You don’t have to know much about the novel itself to understand the scene. A young lovelorn man named Nagel — infatuated with a certain young woman but repeatedly embarrassing himself in front of her, signaling that he actually hates her — sits in his room in an erratic feverish fit, his mind and heart swinging back and forth between thoughts and feelings that don’t seem to add up to anything that might serve the development of coherent human relations.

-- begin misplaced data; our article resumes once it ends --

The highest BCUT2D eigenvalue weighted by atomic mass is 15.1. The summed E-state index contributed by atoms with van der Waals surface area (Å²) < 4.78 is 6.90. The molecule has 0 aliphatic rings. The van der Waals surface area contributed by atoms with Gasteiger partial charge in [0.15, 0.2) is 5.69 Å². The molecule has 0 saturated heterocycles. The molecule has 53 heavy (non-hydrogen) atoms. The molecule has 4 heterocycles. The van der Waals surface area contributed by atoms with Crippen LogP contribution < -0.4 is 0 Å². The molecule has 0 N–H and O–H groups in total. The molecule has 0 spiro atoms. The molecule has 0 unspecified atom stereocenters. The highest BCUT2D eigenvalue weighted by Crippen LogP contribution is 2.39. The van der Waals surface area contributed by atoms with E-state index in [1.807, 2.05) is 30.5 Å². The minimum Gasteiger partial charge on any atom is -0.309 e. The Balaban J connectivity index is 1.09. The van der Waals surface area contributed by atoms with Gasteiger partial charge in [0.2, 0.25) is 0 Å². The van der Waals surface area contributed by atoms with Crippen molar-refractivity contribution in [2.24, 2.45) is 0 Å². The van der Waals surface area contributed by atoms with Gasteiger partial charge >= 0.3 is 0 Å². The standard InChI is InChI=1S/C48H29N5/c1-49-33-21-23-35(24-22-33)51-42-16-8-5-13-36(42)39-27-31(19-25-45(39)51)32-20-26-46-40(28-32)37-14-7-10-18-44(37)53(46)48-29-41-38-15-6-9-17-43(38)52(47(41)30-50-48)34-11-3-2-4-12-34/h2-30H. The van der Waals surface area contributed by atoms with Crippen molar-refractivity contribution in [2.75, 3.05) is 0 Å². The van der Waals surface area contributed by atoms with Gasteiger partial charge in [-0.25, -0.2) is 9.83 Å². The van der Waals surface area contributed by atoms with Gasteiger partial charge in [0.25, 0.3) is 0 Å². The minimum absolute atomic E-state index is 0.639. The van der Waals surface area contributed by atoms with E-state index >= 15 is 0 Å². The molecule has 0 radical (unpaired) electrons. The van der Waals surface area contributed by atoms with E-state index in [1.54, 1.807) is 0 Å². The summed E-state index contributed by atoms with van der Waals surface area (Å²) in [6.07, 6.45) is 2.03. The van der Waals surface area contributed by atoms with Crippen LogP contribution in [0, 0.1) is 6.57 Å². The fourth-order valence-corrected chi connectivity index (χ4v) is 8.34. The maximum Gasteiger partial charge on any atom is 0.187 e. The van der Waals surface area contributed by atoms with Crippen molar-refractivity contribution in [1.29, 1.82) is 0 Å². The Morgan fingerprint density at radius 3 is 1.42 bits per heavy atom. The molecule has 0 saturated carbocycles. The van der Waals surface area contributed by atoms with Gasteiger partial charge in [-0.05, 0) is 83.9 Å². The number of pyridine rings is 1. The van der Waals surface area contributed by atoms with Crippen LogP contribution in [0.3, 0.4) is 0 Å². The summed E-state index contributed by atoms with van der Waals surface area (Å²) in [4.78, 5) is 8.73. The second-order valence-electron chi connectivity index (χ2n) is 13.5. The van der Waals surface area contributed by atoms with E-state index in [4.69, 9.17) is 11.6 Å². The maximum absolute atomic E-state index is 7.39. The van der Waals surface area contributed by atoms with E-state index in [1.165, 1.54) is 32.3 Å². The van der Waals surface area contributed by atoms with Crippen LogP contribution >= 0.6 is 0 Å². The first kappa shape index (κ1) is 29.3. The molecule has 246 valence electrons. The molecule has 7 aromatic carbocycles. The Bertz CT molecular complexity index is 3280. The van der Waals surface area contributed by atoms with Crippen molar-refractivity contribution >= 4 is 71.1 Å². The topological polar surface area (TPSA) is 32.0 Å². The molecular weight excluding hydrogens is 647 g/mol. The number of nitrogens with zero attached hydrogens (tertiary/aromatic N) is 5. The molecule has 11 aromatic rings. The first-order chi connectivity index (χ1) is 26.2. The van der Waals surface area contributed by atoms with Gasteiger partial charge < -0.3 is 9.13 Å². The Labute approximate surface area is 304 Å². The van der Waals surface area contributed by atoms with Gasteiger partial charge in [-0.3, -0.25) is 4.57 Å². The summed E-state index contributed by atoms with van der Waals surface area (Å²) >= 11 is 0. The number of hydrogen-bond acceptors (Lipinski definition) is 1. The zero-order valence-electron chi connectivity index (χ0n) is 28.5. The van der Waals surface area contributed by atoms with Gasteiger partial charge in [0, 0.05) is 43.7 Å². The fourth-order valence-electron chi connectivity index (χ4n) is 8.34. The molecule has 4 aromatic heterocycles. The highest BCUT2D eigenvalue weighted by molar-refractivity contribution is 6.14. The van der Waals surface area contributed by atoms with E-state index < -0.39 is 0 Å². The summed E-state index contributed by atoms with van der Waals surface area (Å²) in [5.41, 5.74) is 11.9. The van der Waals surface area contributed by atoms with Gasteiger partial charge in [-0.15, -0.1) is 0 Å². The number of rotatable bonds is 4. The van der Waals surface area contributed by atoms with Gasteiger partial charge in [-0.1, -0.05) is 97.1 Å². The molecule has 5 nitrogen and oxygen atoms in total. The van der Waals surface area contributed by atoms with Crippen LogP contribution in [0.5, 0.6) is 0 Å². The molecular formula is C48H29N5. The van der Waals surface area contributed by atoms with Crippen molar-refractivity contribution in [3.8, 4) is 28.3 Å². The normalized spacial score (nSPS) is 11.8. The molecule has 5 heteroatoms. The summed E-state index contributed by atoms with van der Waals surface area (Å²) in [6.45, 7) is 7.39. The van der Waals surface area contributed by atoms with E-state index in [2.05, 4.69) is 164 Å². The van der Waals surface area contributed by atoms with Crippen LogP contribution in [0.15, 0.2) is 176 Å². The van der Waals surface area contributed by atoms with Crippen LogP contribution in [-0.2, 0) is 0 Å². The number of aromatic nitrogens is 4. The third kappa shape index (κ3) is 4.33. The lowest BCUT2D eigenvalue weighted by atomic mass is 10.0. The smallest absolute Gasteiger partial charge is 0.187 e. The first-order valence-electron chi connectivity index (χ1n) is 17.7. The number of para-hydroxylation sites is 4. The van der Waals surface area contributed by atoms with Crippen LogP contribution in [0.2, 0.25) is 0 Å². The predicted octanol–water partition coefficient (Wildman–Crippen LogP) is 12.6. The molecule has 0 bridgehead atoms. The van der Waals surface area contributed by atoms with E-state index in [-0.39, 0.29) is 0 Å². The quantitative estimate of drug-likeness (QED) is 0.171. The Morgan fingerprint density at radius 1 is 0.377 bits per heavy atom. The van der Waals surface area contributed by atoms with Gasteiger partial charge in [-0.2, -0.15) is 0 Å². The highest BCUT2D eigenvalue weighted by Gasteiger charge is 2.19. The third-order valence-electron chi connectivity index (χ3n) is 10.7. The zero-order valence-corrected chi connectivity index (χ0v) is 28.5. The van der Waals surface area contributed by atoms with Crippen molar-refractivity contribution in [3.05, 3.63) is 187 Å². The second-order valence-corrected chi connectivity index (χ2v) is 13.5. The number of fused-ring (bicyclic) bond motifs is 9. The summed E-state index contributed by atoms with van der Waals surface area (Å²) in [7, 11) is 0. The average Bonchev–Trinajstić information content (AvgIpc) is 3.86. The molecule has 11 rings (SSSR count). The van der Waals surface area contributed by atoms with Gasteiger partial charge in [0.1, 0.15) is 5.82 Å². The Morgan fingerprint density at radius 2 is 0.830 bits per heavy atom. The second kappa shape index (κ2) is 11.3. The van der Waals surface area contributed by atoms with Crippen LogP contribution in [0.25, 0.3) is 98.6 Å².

“Dagny,” thinks Nagel, calling out the young woman’s name, “I don’t love you. . . . I don’t love your name; it throws me into turmoil. . . . God protect me from you now and forever. . . . But I’m asking myself, what good would it do? I would still love you; I’ll always love you. Dagny — you know that, and that I regret my bitter words.” The confusion is palpable. Here is someone who cannot stand the anxiety of intimacy and its ever-present specter of rejection. The name of the person he supposedly loves brings up in him great hope, but also utter despair, and so he pushes the thought of her away, seeking relief from this mental and emotional distress. But this relief doesn’t resolve his infatuated desire, and so, despite himself, he says that he loves her, throwing him back into the same emotionally volatile cycle.